Dr. Cherise Hunt talks passionately about the importance of mental health in Black communities.

This roadmap begins with assessing your ‘cup’. If your cup is not full, you cannot ‘pour’. It moves along to making lists of situations, people, or places that trigger symptoms of trauma, and of coping strategies for each of those circumstances. The map shows a path towards resistance, where many people find empowerment to speak up, or engage in community service or activism. It then ends introspectively with being able to recognize when you are not able to perform optimally and resting if you are able. Putting yourself first is a huge part of self love and care. 

Dr. Hunt reminds us to be mindful of the people in our circles of influence, and that our self love can be enriched by surrounding ourselves with people who have genuine love for us, desire the best for us, and let us know the truth in a kind and loving manner. Seeking out supportive people is a controllable variable. 

Self love looks different for everyone, but at its core it is taking care of yourself. For Dr. Hunt, doing equity and justice work all the time gets to be a bit draining. She ensures that she’s practicing self love, taking ‘pause’ moments, and doing things that she enjoys. After a little coaxing, she admitted that she loves the reality TV show ‘The Real Housewives’, and will binge watch it sometimes to reset mentally as part of her self care routine. Some attendees shared some self care/love actions they practice, including cooking, watching anime, meditating, working out, and accepting and owning up to mistakes.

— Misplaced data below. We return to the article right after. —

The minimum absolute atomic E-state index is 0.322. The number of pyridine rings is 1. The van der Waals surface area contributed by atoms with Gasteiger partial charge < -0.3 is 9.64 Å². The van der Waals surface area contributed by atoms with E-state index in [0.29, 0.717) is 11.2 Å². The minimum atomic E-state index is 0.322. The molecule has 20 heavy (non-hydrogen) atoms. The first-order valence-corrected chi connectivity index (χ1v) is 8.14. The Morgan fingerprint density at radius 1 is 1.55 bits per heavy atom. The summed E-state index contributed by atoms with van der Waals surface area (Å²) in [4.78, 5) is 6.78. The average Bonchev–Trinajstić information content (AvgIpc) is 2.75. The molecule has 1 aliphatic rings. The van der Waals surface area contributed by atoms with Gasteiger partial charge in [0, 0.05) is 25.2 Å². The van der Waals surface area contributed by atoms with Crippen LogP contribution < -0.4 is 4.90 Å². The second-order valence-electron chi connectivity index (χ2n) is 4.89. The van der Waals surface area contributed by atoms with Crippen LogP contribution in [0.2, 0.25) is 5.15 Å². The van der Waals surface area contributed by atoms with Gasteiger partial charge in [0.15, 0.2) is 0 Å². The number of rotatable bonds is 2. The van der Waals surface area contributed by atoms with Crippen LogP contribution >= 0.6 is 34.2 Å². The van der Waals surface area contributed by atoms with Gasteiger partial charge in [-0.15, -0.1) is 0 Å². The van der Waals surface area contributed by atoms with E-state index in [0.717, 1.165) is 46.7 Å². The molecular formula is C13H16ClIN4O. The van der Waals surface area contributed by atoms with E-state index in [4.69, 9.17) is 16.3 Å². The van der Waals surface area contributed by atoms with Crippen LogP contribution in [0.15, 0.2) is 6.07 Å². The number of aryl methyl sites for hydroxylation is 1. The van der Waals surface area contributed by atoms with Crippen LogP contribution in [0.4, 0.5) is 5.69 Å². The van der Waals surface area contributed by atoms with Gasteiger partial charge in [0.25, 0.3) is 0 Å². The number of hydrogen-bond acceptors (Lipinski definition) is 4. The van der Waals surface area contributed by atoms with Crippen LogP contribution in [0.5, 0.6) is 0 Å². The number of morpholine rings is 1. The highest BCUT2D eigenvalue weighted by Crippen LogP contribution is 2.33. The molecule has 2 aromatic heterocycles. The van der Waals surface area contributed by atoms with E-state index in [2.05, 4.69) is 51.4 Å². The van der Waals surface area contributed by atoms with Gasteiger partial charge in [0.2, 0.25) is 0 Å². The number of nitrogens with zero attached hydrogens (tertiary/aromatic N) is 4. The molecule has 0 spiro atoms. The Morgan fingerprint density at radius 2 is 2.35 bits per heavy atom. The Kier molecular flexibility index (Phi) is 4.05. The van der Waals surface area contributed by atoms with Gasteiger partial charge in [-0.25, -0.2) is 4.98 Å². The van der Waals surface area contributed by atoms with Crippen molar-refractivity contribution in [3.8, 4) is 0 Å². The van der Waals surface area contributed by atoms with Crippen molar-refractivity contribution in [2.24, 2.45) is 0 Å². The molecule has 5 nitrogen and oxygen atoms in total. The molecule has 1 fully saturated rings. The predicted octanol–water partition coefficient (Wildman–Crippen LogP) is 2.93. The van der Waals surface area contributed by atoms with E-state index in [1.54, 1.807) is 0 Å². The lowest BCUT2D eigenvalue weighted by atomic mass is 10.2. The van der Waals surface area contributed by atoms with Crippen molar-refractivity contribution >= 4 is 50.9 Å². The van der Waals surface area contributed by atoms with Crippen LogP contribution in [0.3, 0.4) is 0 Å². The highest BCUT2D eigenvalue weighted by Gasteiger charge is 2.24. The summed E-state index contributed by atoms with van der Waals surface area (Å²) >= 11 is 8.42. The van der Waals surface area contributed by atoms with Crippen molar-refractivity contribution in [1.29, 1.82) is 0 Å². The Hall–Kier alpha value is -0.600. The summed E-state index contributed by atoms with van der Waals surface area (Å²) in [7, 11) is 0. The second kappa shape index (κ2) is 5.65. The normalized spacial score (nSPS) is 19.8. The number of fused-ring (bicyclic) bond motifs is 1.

According to the American Psychology Association, self love is having regard for your own well being and contentment. Dr. Hunt expanded – accepting yourself fully, treating yourself with kindness and respect, and nurturing your growth and well being are all part of self love. Self love is forgiving yourself when you mess up, meeting your own needs, and being assertive. In Dr. Hunt’s words, “A closed mouth don’t get fed!” Dr. Hunt contrasted the dynamic of not letting others take advantage of you or abuse you, while also letting go of grudges or anger that hold us back. She refers to engaging with these grudges as a ‘poison’ that we don’t want to fill our bodies with – instead, we should recognize our strengths, value our feelings, pursue our interests and goals, and hold ourselves accountable. 

Dr. Hunt closed by pointing out Ms. Haben Abraham, one of the counselors in the Counseling and Wellness Center, who was in attendance (and also stayed after the meeting to field any questions students may have had).

Sydney Cross-Watts ’24 and Deion Kelly ’23, Black History Month Co-Leads for 2023, reflected on the event: “[The] Affirming Black Mental Health and Self Love Discussion was a very necessary event for Black History month …It fell at a perfect time of the month which allowed many students to meditate and reflect on mental health. The event also revealed how students may be racially fatigued and ways to cope with these feelings to move forward.”

Mickey Correa ’20 led us through a short closing meditation, and I walked out of the Rittenburg lounge with a meek humility and new perspective on the everyday struggles Black and African American communities face. I urge students and faculty alike to go to any one of the remaining events being put on for BHM – learning doesn’t just happen inside the classroom.